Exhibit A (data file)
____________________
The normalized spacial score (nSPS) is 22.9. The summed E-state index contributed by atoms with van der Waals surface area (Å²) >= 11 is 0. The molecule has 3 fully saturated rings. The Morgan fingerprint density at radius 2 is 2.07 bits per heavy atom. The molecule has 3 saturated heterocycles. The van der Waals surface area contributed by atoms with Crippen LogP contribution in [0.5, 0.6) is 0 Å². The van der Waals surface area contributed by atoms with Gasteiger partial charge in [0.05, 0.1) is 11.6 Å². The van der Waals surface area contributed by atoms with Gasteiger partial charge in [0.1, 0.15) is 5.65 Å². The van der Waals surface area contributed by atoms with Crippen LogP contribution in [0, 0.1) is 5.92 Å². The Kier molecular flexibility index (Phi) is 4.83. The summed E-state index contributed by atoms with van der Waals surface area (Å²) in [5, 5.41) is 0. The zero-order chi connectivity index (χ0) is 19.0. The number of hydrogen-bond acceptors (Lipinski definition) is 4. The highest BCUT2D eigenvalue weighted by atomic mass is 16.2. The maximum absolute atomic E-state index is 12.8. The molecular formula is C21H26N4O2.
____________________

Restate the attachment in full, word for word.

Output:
The normalized spacial score (nSPS) is 22.9. The summed E-state index contributed by atoms with van der Waals surface area (Å²) >= 11 is 0. The molecule has 3 fully saturated rings. The Morgan fingerprint density at radius 2 is 2.07 bits per heavy atom. The molecule has 3 saturated heterocycles. The van der Waals surface area contributed by atoms with Crippen LogP contribution in [0.5, 0.6) is 0 Å². The van der Waals surface area contributed by atoms with Gasteiger partial charge in [0.05, 0.1) is 11.6 Å². The van der Waals surface area contributed by atoms with Gasteiger partial charge in [0.1, 0.15) is 5.65 Å². The van der Waals surface area contributed by atoms with Crippen LogP contribution in [0, 0.1) is 5.92 Å². The Kier molecular flexibility index (Phi) is 4.83. The summed E-state index contributed by atoms with van der Waals surface area (Å²) in [5, 5.41) is 0. The zero-order chi connectivity index (χ0) is 19.0. The number of hydrogen-bond acceptors (Lipinski definition) is 4. The highest BCUT2D eigenvalue weighted by atomic mass is 16.2. The maximum absolute atomic E-state index is 12.8. The molecular formula is C21H26N4O2.